2. ^ a b NavSource Online: Mine Warfare Vessel Photo Archive Disdain (MSF 222) ex-AM-222 states that Disdain was named T-277 in Soviet service, but Russell, Richard A., Project Hula: Secret Soviet-American Cooperation in the War Against Japan, Washington, D.C.: Naval Historical Center, 1997, ISBN 0-945274-35-1, pp. 39-40, which includes access to Soviet-era records unavailable during the Cold War, finds that the ship's Soviet name was T-271, while another Admirable-class minesweeper, USS Mirth (AM-265), also transferred in 1945, had the Soviet name T-277. As sources, Russell cites Department of the Navy, Ships Data: U.S. Naval Vessels Volume II, 1 January 1949, (NAVSHIPS 250-012), Washington, DC: Bureau of Ships, 1949; and Berezhnoi, S. S., Flot SSSR: Korabli i suda lendliza: Spravochnik ("The Soviet Navy: Lend-Lease Ships and Vessels: A Reference"), St. Petersburg, Russia: Belen, 1994.
  3. ^ a b c d Russell, Richard A., Project Hula: Secret Soviet-American Cooperation in the War Against Japan, Washington, D.C.: Naval Historical Center, 1997, ISBN 0-945274-35-1, pp. 39-40, which includes access to Soviet-era records unavailable during the Cold War, reports that Disdain became T-271 in Soviet service and that T-271 was scrapped in 1960; as sources, Russell cites Department of the Navy, Ships Data: U.S. Naval Vessels Volume II, 1 January 1949, (NAVSHIPS 250-012), Washington, DC: Bureau of Ships, 1949; and Berezhnoi, S. S., Flot SSSR: Korabli i suda lendliza: Spravochnik ("The Soviet Navy: Lend-Lease Ships and Vessels: A Reference"), St. Petersburg, Russia: Belen, 1994. However, NavSource Online: Mine Warfare Vessel Photo Archive Disdain (MSF 222) ex-AM-222 claims that Disdain was named T-277 in Soviet service – the name Russell ascribes to USS Mirth (AM-265) in Soviet service – and that the Soviet Navy struck ex-Disdain in 1964, after which the ship was converted for civilian use as the whaling ship Shtorm. It is not clear that confusion about the identity of ex-Disdain is explained by the confusion between T-271 and T-277, as no source claims that ex-Mirth (which Russell claims became T-277) was stricken in 1964 or became a civilian whaler.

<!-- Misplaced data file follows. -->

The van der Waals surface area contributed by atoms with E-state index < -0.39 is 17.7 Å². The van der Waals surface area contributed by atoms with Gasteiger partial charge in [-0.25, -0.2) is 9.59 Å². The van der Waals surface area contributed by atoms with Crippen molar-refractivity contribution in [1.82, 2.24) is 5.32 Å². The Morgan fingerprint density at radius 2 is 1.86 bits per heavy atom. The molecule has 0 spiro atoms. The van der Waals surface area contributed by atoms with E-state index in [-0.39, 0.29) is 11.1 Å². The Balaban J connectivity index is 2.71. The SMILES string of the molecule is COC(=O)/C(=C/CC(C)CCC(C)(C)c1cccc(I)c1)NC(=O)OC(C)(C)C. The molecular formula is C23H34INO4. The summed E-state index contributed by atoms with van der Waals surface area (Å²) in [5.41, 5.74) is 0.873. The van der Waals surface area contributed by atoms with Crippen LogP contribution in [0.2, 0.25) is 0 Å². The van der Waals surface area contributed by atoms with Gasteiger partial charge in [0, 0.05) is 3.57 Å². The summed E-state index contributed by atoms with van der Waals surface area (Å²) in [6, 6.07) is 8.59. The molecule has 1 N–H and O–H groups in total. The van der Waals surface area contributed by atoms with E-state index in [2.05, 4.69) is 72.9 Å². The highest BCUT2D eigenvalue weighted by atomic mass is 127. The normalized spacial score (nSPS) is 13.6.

4. ^ a b Russell, Richard A., Project Hula: Secret Soviet-American Cooperation in the War Against Japan, Washington, D.C.: Naval Historical Center, 1997, ISBN 0-945274-35-1, p. 39.
  5. ^ Russell, Richard A., Project Hula: Secret Soviet-American Cooperation in the War Against Japan, Washington, D.C.: Naval Historical Center, 1997, ISBN 0-945274-35-1, pp. 37-38, 39.

External links[edit]